You can read more about and from Sarah Reinhard, a Catholic wife, mom, and writer at Just Another Day of Catholic Pondering. She's on Twitter as @peerybingle. This editor has an email in which Sarah notes, "I'm not kidding when I say that those tweets every morning have salvaged my prayer life." Amen to that!
I used to hate it when a colleague of mine would parade around spouting versions of, “The only thing constant is change.” It was his standard response to any conversation that flirted with complaining about adjusting to life or markets or challenges. Maybe he was right, but what rubbed me is the way he seemed to delight in it.
What was to enjoy about things being different, day after day? And, I certainly didn’t realize how much I’d come to embrace change. Now, a few years, a spouse, and a couple of kids later, I know the wisdom of that former colleague’s mantra.
I don’t like change. I don’t embrace it and I don’t throw a party when I see it coming. I’m more likely to crawl under my desk with a blankie, curl into a fetal position, and scream.
In the past few months, I’ve been dealing with a big change in my prayer life. I used to get up in the wee early hours, pray Morning Prayer and maybe a rosary or special novena, and then do some spiritual reading.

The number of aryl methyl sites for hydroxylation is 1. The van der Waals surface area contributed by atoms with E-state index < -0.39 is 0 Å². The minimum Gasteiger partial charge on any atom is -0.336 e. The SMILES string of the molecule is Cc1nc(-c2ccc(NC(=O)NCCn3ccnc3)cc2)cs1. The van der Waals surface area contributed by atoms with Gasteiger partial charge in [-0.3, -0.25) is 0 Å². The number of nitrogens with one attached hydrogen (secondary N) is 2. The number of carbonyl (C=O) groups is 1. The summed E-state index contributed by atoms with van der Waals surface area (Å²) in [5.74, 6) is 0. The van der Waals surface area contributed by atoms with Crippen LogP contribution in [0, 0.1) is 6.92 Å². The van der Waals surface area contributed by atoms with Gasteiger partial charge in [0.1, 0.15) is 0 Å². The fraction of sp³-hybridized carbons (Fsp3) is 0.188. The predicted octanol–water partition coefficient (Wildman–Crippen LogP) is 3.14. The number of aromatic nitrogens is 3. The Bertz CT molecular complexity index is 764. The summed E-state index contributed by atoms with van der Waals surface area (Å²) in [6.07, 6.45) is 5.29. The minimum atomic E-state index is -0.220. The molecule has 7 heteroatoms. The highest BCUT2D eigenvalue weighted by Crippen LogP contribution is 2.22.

The kids would wake up long after my prayer time was over and I'd greet them spiritually armed for the day (at least in theory). Then, right before Easter we found out the joyous news about a new baby coming and I discovered, much to my chagrin, that my morning prayer time would be sacrificed to mandatory sleeping and bucket-hugging practices.
Don’t get me wrong: I’m thrilled to be the host for new life. We had been trying for months, as a matter of fact, and I was beginning to wonder if maybe our lives would move on, past the child-bearing years. It’s just that I miss my morning prayer time. Working devotions in while juggling breakfast bowls and whiny requests is quite a bit different from the retreat-like atmosphere I had created.
But different can be good. When I recently set up my phone to receive the Virtual Abbey’s Morning Prayer tweets, I discovered that I could, in fact, pray Matins again, even while keeping watch of a newly potty-trained tot in the bathroom. Sometimes it’s 10:00 before I remember to check or have time to spend five minutes on that prayer, but it’s better than nothing. In fact, it’s food for my soul. Just as I’ve received support through the years, through a number of family trials and sorrows in the Catholic blogosphere, so too have I found a haven of prayer in the Twitterverse.
Image: "The Mother's Prayer" 1880 Lithograph